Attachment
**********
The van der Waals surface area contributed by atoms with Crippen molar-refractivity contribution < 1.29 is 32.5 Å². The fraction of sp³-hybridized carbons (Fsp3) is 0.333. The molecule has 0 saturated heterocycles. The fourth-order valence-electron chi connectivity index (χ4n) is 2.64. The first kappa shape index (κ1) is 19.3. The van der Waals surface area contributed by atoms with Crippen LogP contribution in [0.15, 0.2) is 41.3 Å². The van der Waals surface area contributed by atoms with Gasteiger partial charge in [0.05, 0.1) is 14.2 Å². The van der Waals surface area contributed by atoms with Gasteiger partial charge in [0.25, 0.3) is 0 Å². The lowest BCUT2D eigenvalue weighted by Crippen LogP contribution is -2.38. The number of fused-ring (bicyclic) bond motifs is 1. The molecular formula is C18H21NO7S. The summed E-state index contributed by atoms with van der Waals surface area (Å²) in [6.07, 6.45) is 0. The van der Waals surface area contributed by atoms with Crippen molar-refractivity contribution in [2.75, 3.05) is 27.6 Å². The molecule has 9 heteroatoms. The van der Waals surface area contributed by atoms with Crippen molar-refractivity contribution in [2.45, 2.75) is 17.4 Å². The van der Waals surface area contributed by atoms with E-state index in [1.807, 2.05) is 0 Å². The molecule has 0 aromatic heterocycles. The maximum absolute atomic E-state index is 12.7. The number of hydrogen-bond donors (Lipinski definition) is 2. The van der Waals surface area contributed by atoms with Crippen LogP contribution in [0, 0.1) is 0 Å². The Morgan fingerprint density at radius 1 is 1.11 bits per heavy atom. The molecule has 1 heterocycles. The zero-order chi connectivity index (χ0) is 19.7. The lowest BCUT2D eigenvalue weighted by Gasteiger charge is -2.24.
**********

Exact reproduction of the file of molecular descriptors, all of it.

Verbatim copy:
The van der Waals surface area contributed by atoms with Crippen molar-refractivity contribution < 1.29 is 32.5 Å². The fraction of sp³-hybridized carbons (Fsp3) is 0.333. The molecule has 0 saturated heterocycles. The fourth-order valence-electron chi connectivity index (χ4n) is 2.64. The first kappa shape index (κ1) is 19.3. The van der Waals surface area contributed by atoms with Crippen LogP contribution in [0.15, 0.2) is 41.3 Å². The van der Waals surface area contributed by atoms with Gasteiger partial charge in [0.05, 0.1) is 14.2 Å². The van der Waals surface area contributed by atoms with Gasteiger partial charge in [0.25, 0.3) is 0 Å². The lowest BCUT2D eigenvalue weighted by Crippen LogP contribution is -2.38. The number of fused-ring (bicyclic) bond motifs is 1. The molecular formula is C18H21NO7S. The summed E-state index contributed by atoms with van der Waals surface area (Å²) in [6.07, 6.45) is 0. The van der Waals surface area contributed by atoms with Crippen molar-refractivity contribution in [2.75, 3.05) is 27.6 Å². The molecule has 9 heteroatoms. The van der Waals surface area contributed by atoms with Crippen molar-refractivity contribution in [2.45, 2.75) is 17.4 Å². The van der Waals surface area contributed by atoms with E-state index in [1.807, 2.05) is 0 Å². The molecule has 0 aromatic heterocycles. The maximum absolute atomic E-state index is 12.7. The number of hydrogen-bond donors (Lipinski definition) is 2. The van der Waals surface area contributed by atoms with Crippen LogP contribution in [0, 0.1) is 0 Å². The Morgan fingerprint density at radius 1 is 1.11 bits per heavy atom. The molecule has 1 heterocycles. The zero-order chi connectivity index (χ0) is 19.7. The lowest BCUT2D eigenvalue weighted by Gasteiger charge is -2.24.